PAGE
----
A Lectio Divina Christmas
So here we are, in the week that brings us Christmas. Even though we’ll be at Mass twice in three days, this is a week where it’s easy to forget to actually pray. I’m no sage of spirituality but as my Christmas gift to all of you, I’ll share a prayer exercise that’s been tremendously fruitful in my own life. It’s called ‘Lectio Divina,’ which literally means ‘Divine Reading.’ Although it’s a way to pray with Scripture that’s ancient, Pope Benedict has said it “will bring to the Church… a new spiritual springtime.”
Before you get started, you need to find a place to pray. Hopefully there’s a perpetual Adoration chapel somewhere near your house – I mean, where better to pray than next to Jesus? If that doesn’t work out, find a spot where you won’t be distracted. You’re going to need to spend some time in silence. It seems awkward at first, when you realize just how loud it is inside your head… but after a while (for me it’s usually half an hour) you’re actually in a place where you can listen to God as much as you talk.
Quiet enough? Okay, now it’s time to read your Bible… yes, dust it off and crack it open. Read the Nativity story in Luke 2:1-20. Don’t just skim through it because you know the story, but read through and linger on each sentence. Maybe read it a few times, and try to notice different words or phrases as the jump out to you. This is the first step, called ‘Lectio.’
What does it feel like in that stable? What are your senses? Is it cold? Stuffy? Can you hear the animals, or are they quiet in the presence of the Creator? What about Mary and Joseph? A manger wasn’t their first choice for a place to stay tonight.
Take a few minutes to sit and be in that moment. Pray through what you experience and let God speak to you. It’s a lot more about listening than about talking, and about seeing what God wants to show you. There – in that stable – is God Himself. What is he like as a newborn? How does creation itself react at the Incarnation? How do you react? What goes through your heart as you look into the manger and look at Jesus? What are your emotions? What prayer is on your heart? As we place ourselves in this moment, we are in the second step called ‘Meditatio.’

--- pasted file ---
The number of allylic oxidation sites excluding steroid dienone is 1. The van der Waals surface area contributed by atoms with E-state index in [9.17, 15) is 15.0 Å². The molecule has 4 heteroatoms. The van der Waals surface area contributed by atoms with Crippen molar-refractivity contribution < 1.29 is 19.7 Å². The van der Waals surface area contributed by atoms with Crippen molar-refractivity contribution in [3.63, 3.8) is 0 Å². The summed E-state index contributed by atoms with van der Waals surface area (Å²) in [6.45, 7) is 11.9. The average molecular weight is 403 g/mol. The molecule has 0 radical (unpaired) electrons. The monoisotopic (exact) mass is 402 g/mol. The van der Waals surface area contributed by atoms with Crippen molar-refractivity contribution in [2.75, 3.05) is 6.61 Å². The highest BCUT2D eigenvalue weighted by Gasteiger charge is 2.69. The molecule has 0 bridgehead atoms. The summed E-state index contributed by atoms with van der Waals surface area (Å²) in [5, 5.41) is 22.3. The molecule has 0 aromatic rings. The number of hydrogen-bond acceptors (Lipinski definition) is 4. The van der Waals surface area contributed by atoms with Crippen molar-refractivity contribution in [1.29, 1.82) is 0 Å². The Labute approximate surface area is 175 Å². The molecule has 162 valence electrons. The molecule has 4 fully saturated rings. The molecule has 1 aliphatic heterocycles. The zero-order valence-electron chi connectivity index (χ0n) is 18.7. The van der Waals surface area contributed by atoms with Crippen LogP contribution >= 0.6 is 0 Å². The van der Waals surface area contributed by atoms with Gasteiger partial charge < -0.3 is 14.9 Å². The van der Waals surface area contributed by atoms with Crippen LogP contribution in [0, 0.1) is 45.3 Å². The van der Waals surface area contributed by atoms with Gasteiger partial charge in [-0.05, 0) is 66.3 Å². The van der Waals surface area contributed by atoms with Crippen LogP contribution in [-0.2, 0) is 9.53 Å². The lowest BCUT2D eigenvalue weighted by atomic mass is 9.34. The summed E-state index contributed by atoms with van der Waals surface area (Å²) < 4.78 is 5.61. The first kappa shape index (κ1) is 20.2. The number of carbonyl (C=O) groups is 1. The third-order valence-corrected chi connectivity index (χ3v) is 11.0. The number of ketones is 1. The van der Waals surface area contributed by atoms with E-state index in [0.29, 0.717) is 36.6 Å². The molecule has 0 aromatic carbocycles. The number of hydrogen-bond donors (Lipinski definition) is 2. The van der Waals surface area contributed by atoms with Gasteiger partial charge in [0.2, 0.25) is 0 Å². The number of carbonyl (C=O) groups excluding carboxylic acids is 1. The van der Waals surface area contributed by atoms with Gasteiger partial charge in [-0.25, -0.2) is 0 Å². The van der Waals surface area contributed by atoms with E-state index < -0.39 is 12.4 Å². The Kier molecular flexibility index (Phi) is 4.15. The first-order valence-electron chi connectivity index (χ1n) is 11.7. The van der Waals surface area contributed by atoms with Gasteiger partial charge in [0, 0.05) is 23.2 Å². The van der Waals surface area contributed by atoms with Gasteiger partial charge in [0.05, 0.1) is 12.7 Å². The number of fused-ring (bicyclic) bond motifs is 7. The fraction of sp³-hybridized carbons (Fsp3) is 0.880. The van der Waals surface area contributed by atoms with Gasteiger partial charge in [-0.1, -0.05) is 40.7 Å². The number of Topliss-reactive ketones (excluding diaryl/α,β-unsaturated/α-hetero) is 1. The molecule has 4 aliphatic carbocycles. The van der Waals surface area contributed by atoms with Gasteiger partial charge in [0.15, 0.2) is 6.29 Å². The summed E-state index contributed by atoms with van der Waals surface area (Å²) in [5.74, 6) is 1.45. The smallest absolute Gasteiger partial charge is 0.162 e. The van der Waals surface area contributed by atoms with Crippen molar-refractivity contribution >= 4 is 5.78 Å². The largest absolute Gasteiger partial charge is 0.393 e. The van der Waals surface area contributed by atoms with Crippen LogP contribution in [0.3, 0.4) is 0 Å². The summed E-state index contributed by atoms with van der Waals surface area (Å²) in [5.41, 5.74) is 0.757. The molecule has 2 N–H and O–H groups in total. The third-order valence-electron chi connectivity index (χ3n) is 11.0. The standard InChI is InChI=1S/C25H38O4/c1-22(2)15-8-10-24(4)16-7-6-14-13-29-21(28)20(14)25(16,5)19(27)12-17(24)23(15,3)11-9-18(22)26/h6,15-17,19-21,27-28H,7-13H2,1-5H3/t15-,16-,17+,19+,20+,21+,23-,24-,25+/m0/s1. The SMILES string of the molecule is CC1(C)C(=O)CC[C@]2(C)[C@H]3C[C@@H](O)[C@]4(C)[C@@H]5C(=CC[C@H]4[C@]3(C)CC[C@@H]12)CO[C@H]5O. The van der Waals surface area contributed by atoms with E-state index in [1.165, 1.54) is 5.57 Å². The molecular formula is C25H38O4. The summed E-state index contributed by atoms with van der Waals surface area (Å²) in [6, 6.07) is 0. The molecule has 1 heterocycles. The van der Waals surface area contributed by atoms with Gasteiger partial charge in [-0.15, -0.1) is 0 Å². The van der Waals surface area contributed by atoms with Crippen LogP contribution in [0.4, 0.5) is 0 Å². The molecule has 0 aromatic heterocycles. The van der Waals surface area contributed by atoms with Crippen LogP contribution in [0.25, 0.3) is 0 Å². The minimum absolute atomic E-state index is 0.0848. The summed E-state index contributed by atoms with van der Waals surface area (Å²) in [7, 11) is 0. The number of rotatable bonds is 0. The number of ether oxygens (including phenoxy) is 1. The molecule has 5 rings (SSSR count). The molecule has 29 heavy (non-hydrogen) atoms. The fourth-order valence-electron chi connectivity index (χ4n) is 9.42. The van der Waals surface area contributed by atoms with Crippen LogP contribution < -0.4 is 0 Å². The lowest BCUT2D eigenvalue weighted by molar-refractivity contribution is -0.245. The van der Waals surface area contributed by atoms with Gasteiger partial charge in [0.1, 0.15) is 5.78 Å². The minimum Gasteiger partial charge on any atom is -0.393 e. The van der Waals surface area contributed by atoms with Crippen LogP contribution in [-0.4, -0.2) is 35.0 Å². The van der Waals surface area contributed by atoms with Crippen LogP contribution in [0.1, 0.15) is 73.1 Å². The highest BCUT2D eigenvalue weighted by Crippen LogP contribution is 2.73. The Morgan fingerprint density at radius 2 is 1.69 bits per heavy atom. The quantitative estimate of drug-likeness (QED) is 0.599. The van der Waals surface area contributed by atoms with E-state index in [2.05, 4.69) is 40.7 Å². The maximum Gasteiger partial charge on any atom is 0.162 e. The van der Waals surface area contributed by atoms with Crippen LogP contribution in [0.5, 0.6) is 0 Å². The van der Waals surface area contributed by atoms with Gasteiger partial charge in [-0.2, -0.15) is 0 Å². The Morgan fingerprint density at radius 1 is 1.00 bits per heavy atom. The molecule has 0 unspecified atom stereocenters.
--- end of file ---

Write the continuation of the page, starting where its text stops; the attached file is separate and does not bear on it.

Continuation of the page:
Now – that prayer that’s on your heart? It’s time to pray it, to turn it towards God and respond. The emotions and thoughts that have come out of meditation easily move us into authentic prayer – conversation with God. This is ‘Oratio.’
Finally, it’s time to contemplate… a heavy word that really just means to sit and think. Take a few closing minutes to sit with God. What did He show you? What did you say to Him? Something I like to do is journal in this time so that my thoughts don’t get lost once I’m back out in daily life. ‘Contemplatio’ is the last step.
I’m going to challenge myself to take some time for these four steps during the holidays. If you’re looking for a new prayer experience, I’d encourage you to try it too.